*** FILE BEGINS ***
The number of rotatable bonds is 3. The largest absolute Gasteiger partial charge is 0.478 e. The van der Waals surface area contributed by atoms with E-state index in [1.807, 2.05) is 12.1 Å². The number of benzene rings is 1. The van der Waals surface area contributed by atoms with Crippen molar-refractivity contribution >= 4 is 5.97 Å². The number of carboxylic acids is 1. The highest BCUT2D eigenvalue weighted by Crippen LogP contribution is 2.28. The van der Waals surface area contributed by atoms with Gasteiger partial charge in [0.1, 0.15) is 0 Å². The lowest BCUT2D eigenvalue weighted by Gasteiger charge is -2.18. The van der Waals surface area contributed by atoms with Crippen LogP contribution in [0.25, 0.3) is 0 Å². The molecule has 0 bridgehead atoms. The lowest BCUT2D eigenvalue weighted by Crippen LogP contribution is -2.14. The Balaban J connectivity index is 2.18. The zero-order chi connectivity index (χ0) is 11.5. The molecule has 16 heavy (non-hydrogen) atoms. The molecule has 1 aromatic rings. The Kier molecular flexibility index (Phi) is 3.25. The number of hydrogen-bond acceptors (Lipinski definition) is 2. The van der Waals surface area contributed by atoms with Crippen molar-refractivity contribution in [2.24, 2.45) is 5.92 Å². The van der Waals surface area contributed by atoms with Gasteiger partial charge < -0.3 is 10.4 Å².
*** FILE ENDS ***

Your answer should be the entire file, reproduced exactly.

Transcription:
The number of rotatable bonds is 3. The largest absolute Gasteiger partial charge is 0.478 e. The van der Waals surface area contributed by atoms with E-state index in [1.807, 2.05) is 12.1 Å². The number of benzene rings is 1. The van der Waals surface area contributed by atoms with Crippen molar-refractivity contribution >= 4 is 5.97 Å². The number of carboxylic acids is 1. The highest BCUT2D eigenvalue weighted by Crippen LogP contribution is 2.28. The van der Waals surface area contributed by atoms with Gasteiger partial charge in [0.1, 0.15) is 0 Å². The lowest BCUT2D eigenvalue weighted by Gasteiger charge is -2.18. The van der Waals surface area contributed by atoms with Crippen LogP contribution in [0.25, 0.3) is 0 Å². The molecule has 0 bridgehead atoms. The lowest BCUT2D eigenvalue weighted by Crippen LogP contribution is -2.14. The Balaban J connectivity index is 2.18. The zero-order chi connectivity index (χ0) is 11.5. The molecule has 16 heavy (non-hydrogen) atoms. The molecule has 1 aromatic rings. The Kier molecular flexibility index (Phi) is 3.25. The number of hydrogen-bond acceptors (Lipinski definition) is 2. The van der Waals surface area contributed by atoms with Crippen molar-refractivity contribution in [2.24, 2.45) is 5.92 Å². The van der Waals surface area contributed by atoms with Gasteiger partial charge < -0.3 is 10.4 Å².